Reader Jeff writes:
I would like to inquire about the movie you worked on, Titan AE. At the end, it’s insinuating the ship has the ability to restore all life on Earth based off of DNA on the ship. How would it go about doing this?
Would terraforming the planet happen so fast that it would happen the next day? Or would it be like, “And on the fourth day, god created animals.” Also, would the animals first start as eggs? Or would they be born in test tubes, Jurassic Park style?
Wouldn’t the Drudge keep trying to kill them? Surely their entire species wasn’t all on the one ship.
Is this one big metaphor for the big, powerful bully beating up the smartest kid on the playground, because the bully knows that in the future, the smarter child will have a better life and will likely be the bully’s boss, but the bully hopes to prevent that by breaking the child’s spirit?
I’m going to be completely honest with you, Jeff: I have no idea.
The last time I saw Titan A.E. was almost 13 years ago when it came out. Thirteen years! Bill Clinton was the president. “The Real Slim Shady” was one of the top songs in the country. Ross and Rachel weren’t a couple on Friends. It was that long ago.
The premiere of Titan A.E. was at Staples Center in downtown LA. That’s an absolutely terrible place for a premiere by the way, because it’s way too big and doesn’t have a screen, which seems like prerequisite but whatever. Even that night, I was referring to the movie as “a friend from camp” because while I genuinely liked it, I had no ongoing relationship with it.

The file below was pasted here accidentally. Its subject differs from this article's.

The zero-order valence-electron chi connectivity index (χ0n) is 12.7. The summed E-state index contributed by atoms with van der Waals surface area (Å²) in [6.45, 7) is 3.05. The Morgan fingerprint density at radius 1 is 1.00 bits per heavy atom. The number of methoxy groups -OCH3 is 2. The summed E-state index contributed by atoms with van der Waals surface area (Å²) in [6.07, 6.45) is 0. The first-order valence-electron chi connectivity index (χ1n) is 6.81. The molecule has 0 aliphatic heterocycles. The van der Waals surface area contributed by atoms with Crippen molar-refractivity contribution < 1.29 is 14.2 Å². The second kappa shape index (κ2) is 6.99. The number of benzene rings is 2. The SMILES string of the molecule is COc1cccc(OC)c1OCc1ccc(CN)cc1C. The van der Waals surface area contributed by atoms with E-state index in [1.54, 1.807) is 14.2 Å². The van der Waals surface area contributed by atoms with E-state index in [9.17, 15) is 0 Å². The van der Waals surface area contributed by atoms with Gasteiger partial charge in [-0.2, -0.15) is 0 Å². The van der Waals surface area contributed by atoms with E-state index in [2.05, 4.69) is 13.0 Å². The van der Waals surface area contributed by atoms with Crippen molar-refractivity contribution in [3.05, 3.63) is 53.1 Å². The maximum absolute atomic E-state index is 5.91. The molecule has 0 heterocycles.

I had come in to do a quick dialogue polish, which became a bigger rewrite as it went through several directors’ hands. After I left, Joss Whedon took the writer reins — but I couldn’t honestly tell you what he wrote versus what I wrote versus what Ben Edlund wrote. It was a big lump of clay that everyone took turns pushing around. I was happy and surprised the final product was as good as it was. While it was box office failure, it’s gained a small cult following over the years.
In the end, I remember much more about the experience of writing the movie than I do about the movie itself. For example, I didn’t remember the name of the alien species until I read it in your question. (They’re actually called the Drej. That much came back.)
So while I’m always happy when someone says they like Titan A.E., I feel more honest saying “Me too!” rather than “Thanks.” It’s a movie with my name on it, but it’s nowhere near “my movie” the way Go or Big Fish or The Nines are.